More tax money

The renewal is likely to result in an influx of new tax revenue from one of the biggest money pits in the city. Several mayoral administrations have spent tens of millions of dollars trying to lure retailers back downtown with little or no success.

Attracting more restaurants and national retailers to the Loop not only boosts the city's image but also helps pay for city services at a time when operating budget shortfalls are a common occurrence. Chicago restaurant sales in particular represent more than 20 percent of the sales tax revenue the city collects each year, making restaurants the fastest-growing retail category in the city, said John C. Melaniphy, founder and president of Melaniphy & Associates Inc., a Chicago-based retail consulting firm.

The streets that experienced the most activity were Michigan Avenue, State Street, Madison Street and Randolph Street, Baum said.

Retailers had avoided the Loop for decades, particularly State Street, the city's first major shopping district. The street lost cachet to North Michigan Avenue in the 1970s and then chased away traffic when it was closed to autos from 1979 to 1996 in an ill-conceived attempt to create a pedestrian-friendly outdoor shopping mall. As recently as 2004, retail vacancies for specialty stores on State Street surpassed 20 percent, according to Northern Realty Group Ltd. That figure dropped to 4.6 percent last fall.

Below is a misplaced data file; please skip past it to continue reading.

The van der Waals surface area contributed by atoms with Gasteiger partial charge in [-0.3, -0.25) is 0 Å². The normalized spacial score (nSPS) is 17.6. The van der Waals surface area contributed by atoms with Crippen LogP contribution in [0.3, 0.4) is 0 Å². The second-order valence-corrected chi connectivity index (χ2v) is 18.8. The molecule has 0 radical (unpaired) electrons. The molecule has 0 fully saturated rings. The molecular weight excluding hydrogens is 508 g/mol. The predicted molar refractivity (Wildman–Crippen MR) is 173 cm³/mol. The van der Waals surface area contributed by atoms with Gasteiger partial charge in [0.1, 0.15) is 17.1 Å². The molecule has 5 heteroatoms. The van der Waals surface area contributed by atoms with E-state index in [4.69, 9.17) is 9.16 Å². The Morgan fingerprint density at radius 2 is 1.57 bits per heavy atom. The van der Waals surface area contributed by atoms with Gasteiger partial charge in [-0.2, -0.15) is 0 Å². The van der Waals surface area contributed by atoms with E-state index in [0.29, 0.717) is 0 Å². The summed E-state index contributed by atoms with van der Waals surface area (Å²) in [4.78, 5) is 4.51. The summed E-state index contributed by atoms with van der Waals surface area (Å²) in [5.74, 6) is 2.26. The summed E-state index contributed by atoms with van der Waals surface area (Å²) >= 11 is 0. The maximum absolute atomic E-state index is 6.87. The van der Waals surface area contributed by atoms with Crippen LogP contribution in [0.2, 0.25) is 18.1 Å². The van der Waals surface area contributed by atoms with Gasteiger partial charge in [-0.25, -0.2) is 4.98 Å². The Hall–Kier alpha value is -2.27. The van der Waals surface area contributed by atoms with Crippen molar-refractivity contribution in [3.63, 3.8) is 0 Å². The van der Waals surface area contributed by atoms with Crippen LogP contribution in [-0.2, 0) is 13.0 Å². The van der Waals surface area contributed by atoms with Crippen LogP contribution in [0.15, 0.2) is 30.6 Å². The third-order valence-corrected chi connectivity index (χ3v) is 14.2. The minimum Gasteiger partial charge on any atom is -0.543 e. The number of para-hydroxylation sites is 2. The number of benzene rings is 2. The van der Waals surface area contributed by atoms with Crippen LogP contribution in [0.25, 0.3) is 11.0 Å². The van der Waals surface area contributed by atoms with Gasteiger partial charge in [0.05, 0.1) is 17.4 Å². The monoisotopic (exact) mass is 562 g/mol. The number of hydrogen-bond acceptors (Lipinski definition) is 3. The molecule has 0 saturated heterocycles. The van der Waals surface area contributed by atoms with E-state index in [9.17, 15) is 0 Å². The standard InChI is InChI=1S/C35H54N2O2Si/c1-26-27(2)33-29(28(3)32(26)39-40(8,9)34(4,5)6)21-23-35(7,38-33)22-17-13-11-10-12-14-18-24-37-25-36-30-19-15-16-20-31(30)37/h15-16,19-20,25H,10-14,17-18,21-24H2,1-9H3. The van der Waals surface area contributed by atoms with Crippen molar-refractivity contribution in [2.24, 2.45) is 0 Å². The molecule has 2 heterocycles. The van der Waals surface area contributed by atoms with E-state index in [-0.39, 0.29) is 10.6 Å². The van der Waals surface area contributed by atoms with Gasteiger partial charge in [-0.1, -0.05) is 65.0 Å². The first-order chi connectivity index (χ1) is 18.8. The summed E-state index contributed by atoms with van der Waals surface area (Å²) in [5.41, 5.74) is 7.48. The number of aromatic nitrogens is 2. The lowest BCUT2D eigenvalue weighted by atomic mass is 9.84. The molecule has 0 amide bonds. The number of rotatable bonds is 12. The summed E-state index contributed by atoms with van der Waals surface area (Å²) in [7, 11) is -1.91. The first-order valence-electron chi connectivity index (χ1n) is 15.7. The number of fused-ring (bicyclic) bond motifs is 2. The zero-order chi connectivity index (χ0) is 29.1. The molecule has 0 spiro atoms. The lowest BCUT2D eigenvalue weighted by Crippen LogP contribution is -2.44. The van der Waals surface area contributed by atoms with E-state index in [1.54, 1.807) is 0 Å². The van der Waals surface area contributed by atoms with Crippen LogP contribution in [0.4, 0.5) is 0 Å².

Claudia Martin, who moved to an office building turned condo in the heart of the Loop five years ago, has watched the transformation from her living room.

"We used to joke you could lie down in the street on a Saturday afternoon and no one would run over you," said Martin.

Now, fast-food lunch spots are staying open later and on the weekends. Tanning salons and dry cleaners are hanging up shingles. And fashionable restaurants and shops are starting to move in.

Among the new tenants in 2005: Morton's The Steakhouse, Kamehachi, Hannah's Bretzel, Cereality, Ace Hardware, Barnes & Noble, Claire's Accessories and Ann Taylor Loft.

The neighborhood even got its first trendy boutique, an accessories and handbag shop called Nakamol on South Michigan Avenue that would fit just as well in Bucktown or Lincoln Park.

The pace remains strong for 2006. Restaurants including California Pizza Kitchen, McCormick & Schmick's and Elephant & Castle are adding to the nightlife. And apparel retailers such as Annie Sez, Urban Outfitters and Chernin's shoe store are filling in State Street.

Kevin and Alan Shikami, the brothers who run the chic Kevin restaurant in River North, plan to open a second restaurant later this year, this one in the Loop.

The Asian restaurant, to be called Shikago, will serve lunch and dinner and host wine tastings.

Alan Shikami said he hopes the upscale outpost will help change the way people look at the Loop. "I've always thought the Loop was a peculiar and unfortunately underutilized area," Shikami said via e-mail. "I always wondered why it could not resemble Manhattan. Why did the Loop have to be so focused on business and devoid of other life?"

Much of the Loop's rebirth can be traced to Millennium Park's opening two years ago. Held up as a model use of urban public space, the free concerts, stunning architecture and gardens attract an estimated 3 million visitors a year. named Millennium Park the most requested travel destination this summer, according to a study of the top 50 summer travel destinations, released in June.

"The transformation is phenomenal," said Chris Holtebeck, a tourist from Appleton, Wis., who has watched Chicago change. "There's just so much to see. And I feel safe."